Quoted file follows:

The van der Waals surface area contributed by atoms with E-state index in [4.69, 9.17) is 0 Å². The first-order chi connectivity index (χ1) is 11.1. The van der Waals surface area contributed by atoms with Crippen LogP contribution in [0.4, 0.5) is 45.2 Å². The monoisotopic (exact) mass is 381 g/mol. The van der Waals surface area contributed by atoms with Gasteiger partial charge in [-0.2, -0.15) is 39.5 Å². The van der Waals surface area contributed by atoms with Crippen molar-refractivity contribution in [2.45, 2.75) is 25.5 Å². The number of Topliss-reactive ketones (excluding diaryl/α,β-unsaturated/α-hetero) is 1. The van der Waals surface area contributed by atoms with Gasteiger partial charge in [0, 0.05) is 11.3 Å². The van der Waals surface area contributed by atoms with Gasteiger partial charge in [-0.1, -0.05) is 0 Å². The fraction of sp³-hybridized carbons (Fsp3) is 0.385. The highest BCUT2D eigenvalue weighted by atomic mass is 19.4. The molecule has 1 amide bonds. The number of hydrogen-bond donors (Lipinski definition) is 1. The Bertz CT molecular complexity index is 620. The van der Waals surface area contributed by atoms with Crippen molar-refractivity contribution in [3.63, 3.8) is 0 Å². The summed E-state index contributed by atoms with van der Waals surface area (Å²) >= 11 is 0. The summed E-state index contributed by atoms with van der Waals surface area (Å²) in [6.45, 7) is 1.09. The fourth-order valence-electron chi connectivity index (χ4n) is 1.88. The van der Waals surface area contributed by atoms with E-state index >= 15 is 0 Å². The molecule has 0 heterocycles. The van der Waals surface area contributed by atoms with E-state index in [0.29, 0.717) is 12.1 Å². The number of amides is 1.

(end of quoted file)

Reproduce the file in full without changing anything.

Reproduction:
The van der Waals surface area contributed by atoms with E-state index in [4.69, 9.17) is 0 Å². The first-order chi connectivity index (χ1) is 11.1. The van der Waals surface area contributed by atoms with Crippen LogP contribution in [0.4, 0.5) is 45.2 Å². The monoisotopic (exact) mass is 381 g/mol. The van der Waals surface area contributed by atoms with Gasteiger partial charge in [-0.2, -0.15) is 39.5 Å². The van der Waals surface area contributed by atoms with Crippen molar-refractivity contribution in [2.45, 2.75) is 25.5 Å². The number of Topliss-reactive ketones (excluding diaryl/α,β-unsaturated/α-hetero) is 1. The van der Waals surface area contributed by atoms with Gasteiger partial charge in [0, 0.05) is 11.3 Å². The van der Waals surface area contributed by atoms with Gasteiger partial charge in [-0.1, -0.05) is 0 Å². The fraction of sp³-hybridized carbons (Fsp3) is 0.385. The highest BCUT2D eigenvalue weighted by atomic mass is 19.4. The molecule has 1 amide bonds. The number of hydrogen-bond donors (Lipinski definition) is 1. The Bertz CT molecular complexity index is 620. The van der Waals surface area contributed by atoms with Crippen molar-refractivity contribution in [3.63, 3.8) is 0 Å². The summed E-state index contributed by atoms with van der Waals surface area (Å²) >= 11 is 0. The summed E-state index contributed by atoms with van der Waals surface area (Å²) in [6.45, 7) is 1.09. The fourth-order valence-electron chi connectivity index (χ4n) is 1.88. The van der Waals surface area contributed by atoms with E-state index >= 15 is 0 Å². The molecule has 0 heterocycles. The van der Waals surface area contributed by atoms with E-state index in [0.29, 0.717) is 12.1 Å². The number of amides is 1.